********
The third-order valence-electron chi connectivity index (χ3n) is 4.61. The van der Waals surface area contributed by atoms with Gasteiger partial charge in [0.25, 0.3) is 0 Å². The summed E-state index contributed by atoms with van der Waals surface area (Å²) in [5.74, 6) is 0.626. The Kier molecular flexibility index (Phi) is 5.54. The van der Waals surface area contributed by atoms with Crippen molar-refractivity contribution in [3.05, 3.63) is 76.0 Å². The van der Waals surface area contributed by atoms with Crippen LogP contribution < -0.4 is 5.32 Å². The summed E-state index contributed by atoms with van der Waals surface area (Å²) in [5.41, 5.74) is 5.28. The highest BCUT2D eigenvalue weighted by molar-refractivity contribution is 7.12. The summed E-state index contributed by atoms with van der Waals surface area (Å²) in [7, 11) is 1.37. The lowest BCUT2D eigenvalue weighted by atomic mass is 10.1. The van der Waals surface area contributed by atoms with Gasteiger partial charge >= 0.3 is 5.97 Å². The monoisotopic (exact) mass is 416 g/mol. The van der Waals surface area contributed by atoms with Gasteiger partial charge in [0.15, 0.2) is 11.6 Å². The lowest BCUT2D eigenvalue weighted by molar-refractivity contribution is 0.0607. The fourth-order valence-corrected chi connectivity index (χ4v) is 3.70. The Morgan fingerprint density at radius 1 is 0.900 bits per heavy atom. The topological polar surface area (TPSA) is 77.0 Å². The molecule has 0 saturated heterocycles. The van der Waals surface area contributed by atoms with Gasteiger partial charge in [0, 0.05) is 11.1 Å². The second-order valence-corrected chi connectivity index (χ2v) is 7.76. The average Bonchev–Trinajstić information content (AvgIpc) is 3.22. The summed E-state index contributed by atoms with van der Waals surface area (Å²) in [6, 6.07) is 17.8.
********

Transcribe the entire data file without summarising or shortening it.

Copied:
The third-order valence-electron chi connectivity index (χ3n) is 4.61. The van der Waals surface area contributed by atoms with Gasteiger partial charge in [0.25, 0.3) is 0 Å². The summed E-state index contributed by atoms with van der Waals surface area (Å²) in [5.74, 6) is 0.626. The Kier molecular flexibility index (Phi) is 5.54. The van der Waals surface area contributed by atoms with Crippen molar-refractivity contribution in [3.05, 3.63) is 76.0 Å². The van der Waals surface area contributed by atoms with Crippen LogP contribution < -0.4 is 5.32 Å². The summed E-state index contributed by atoms with van der Waals surface area (Å²) in [5.41, 5.74) is 5.28. The highest BCUT2D eigenvalue weighted by molar-refractivity contribution is 7.12. The summed E-state index contributed by atoms with van der Waals surface area (Å²) in [7, 11) is 1.37. The lowest BCUT2D eigenvalue weighted by atomic mass is 10.1. The van der Waals surface area contributed by atoms with Gasteiger partial charge >= 0.3 is 5.97 Å². The monoisotopic (exact) mass is 416 g/mol. The van der Waals surface area contributed by atoms with Gasteiger partial charge in [0.15, 0.2) is 11.6 Å². The lowest BCUT2D eigenvalue weighted by molar-refractivity contribution is 0.0607. The fourth-order valence-corrected chi connectivity index (χ4v) is 3.70. The Morgan fingerprint density at radius 1 is 0.900 bits per heavy atom. The topological polar surface area (TPSA) is 77.0 Å². The molecule has 0 saturated heterocycles. The van der Waals surface area contributed by atoms with Gasteiger partial charge in [0, 0.05) is 11.1 Å². The second-order valence-corrected chi connectivity index (χ2v) is 7.76. The average Bonchev–Trinajstić information content (AvgIpc) is 3.22. The summed E-state index contributed by atoms with van der Waals surface area (Å²) in [6, 6.07) is 17.8.